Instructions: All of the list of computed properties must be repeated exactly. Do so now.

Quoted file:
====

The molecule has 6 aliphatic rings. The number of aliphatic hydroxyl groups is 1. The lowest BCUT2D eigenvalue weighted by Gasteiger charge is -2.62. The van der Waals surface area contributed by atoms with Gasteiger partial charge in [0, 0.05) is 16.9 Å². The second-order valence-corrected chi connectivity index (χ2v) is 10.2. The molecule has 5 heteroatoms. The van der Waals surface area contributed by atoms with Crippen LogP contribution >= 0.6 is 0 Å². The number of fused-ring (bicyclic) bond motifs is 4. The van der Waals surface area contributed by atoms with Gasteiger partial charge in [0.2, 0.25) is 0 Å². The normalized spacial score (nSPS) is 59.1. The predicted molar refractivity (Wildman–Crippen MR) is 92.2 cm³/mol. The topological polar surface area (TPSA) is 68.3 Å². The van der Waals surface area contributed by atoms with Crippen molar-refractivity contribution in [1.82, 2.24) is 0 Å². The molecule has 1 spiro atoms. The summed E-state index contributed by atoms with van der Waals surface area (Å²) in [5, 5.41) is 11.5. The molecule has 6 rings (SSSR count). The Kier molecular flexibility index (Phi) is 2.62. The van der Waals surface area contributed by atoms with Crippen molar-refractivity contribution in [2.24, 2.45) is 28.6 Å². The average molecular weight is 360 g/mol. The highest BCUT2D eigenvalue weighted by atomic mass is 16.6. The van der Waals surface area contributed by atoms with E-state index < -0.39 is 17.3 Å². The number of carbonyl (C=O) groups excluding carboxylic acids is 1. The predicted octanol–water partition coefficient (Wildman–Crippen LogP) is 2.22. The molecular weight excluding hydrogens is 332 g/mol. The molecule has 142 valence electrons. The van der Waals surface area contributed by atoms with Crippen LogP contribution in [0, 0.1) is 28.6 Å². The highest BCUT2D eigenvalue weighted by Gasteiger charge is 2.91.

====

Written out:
The molecule has 6 aliphatic rings. The number of aliphatic hydroxyl groups is 1. The lowest BCUT2D eigenvalue weighted by Gasteiger charge is -2.62. The van der Waals surface area contributed by atoms with Gasteiger partial charge in [0, 0.05) is 16.9 Å². The second-order valence-corrected chi connectivity index (χ2v) is 10.2. The molecule has 5 heteroatoms. The van der Waals surface area contributed by atoms with Crippen LogP contribution >= 0.6 is 0 Å². The number of fused-ring (bicyclic) bond motifs is 4. The van der Waals surface area contributed by atoms with Gasteiger partial charge in [0.2, 0.25) is 0 Å². The normalized spacial score (nSPS) is 59.1. The predicted molar refractivity (Wildman–Crippen MR) is 92.2 cm³/mol. The topological polar surface area (TPSA) is 68.3 Å². The van der Waals surface area contributed by atoms with Crippen molar-refractivity contribution in [1.82, 2.24) is 0 Å². The molecule has 1 spiro atoms. The summed E-state index contributed by atoms with van der Waals surface area (Å²) in [5, 5.41) is 11.5. The molecule has 6 rings (SSSR count). The Kier molecular flexibility index (Phi) is 2.62. The van der Waals surface area contributed by atoms with Crippen molar-refractivity contribution in [2.24, 2.45) is 28.6 Å². The average molecular weight is 360 g/mol. The highest BCUT2D eigenvalue weighted by atomic mass is 16.6. The van der Waals surface area contributed by atoms with E-state index < -0.39 is 17.3 Å². The number of carbonyl (C=O) groups excluding carboxylic acids is 1. The predicted octanol–water partition coefficient (Wildman–Crippen LogP) is 2.22. The molecular weight excluding hydrogens is 332 g/mol. The molecule has 142 valence electrons. The van der Waals surface area contributed by atoms with Crippen LogP contribution in [0, 0.1) is 28.6 Å². The highest BCUT2D eigenvalue weighted by Gasteiger charge is 2.91.